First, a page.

“Wait!” he protested as I tugged him out of his seat. “What about my chicken nuggets?”

The whole cafeteria burst into laughter as I marched Anton out of the room. In my memory, they were pointing and laughing in slow motion with their faces all lined up next to each other. I would love to say I was so strong and self assured that none of it bothered me. The fact is I still cringe when I think about it. I don’t know why I did something so idiotic, except that figuring out what was up with Anton seemed like the most important thing in the entire world. Was he like me? Could he do what I could do? I had to know, and I had to know now. Compared to all the other times I made big scenes in high school, that was a really good reason. This one definitely goes in the highlight reel.

I took Anton to the music room because I knew it would be empty. Mr. Chavez was out sick, so music classes were canceled this whole week. I let Anton go and closed the door. I turned to face him.


“Well what?” he said, nervously.

“Care to explain yourself?”

His face took on that lizard-in-headlights look. “I don’t know what you want me to say.”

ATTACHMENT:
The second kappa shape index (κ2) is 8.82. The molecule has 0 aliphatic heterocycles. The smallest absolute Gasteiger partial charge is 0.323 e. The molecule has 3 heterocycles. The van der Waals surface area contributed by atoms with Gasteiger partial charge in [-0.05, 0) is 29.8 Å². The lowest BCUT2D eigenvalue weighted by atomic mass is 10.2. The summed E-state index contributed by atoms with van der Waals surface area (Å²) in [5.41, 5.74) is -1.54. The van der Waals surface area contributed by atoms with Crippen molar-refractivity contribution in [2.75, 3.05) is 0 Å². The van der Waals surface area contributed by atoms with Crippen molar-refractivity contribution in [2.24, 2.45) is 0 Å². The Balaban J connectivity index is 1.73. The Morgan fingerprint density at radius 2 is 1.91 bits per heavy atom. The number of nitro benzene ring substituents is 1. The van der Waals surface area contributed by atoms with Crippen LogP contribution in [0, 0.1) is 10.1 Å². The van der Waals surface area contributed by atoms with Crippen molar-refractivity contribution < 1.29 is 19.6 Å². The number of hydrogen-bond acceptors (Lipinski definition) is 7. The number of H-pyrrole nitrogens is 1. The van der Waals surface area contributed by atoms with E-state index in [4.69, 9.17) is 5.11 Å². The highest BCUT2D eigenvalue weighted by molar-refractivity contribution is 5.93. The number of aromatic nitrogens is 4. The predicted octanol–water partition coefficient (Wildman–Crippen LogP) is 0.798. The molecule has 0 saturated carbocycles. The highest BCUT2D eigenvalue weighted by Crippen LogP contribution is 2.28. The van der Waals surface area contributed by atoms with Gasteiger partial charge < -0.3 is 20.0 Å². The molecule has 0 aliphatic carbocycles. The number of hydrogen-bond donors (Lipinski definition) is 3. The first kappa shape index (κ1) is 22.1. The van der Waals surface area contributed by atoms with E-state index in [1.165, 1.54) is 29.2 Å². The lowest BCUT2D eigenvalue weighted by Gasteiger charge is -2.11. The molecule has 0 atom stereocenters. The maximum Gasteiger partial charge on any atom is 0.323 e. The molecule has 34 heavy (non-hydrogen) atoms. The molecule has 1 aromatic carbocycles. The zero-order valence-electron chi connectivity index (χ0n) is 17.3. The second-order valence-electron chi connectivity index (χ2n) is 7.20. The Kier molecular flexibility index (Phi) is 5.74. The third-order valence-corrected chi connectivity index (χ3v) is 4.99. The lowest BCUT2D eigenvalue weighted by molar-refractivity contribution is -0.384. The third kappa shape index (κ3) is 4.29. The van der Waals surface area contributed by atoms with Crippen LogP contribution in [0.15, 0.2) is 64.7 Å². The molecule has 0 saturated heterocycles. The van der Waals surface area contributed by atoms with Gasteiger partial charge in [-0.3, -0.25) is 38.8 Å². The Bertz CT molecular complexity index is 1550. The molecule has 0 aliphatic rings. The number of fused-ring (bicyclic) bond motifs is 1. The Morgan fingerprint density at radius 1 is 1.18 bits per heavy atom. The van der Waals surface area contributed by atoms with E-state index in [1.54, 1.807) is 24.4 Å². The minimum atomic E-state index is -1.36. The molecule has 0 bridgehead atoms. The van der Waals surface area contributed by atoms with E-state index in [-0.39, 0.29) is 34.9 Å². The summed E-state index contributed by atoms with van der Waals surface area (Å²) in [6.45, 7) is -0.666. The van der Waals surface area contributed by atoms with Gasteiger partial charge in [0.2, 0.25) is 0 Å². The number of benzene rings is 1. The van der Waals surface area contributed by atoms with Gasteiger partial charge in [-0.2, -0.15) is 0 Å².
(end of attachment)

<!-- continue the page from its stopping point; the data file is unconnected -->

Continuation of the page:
I stared at him as if he had gone crazy. The truth was, I didn’t know what I wanted him to say, either. Something. Something specific, that would make this feeling I had go away, or make sense, or something. I just did not know what it was. So I did what I usually did. I went on the attack. I’ve gotten better about that as an adult. Honest!

“Care to explain why you thought it was okay to eat me last night?”

Anton’s eyebrows raised, and he smiled just slightly even though he was clearly intimidated. Teenage boys.

“I was a lizard,” he said, “and you were a spider. What was I supposed to do? I didn’t know there was a person in there.”

My pulse raced. “How were you a lizard? That’s impossible.”

Anton stared at me. “Um…no more impossible than you being a spider.”

I shook my head. “People can’t do things like that. It’s impossible.”

He gave me a long, hard look. “Oh Jesus. Oh Jesus.” He stepped closer to me and tried to put his hand on my shoulder. I flinched away. “You’ve never met another one, have you?” He looked at me in the eyes. “I can switch my mind into a lizard. And you can switch yours into a spider. We are body-switchers. We are not the only ones.”

A wave of emotions crashed over me. “We’re not the only ones.”

He shook his head. “I’ve only ever met one other in person. My cousin, Jason. He can switch into birds. But there’s tons of us out there. I’ve talked to dozens online.”

“Dozens,” I said numbly.

He nodded. He put his hand on my shoulder. This time I did not pull away.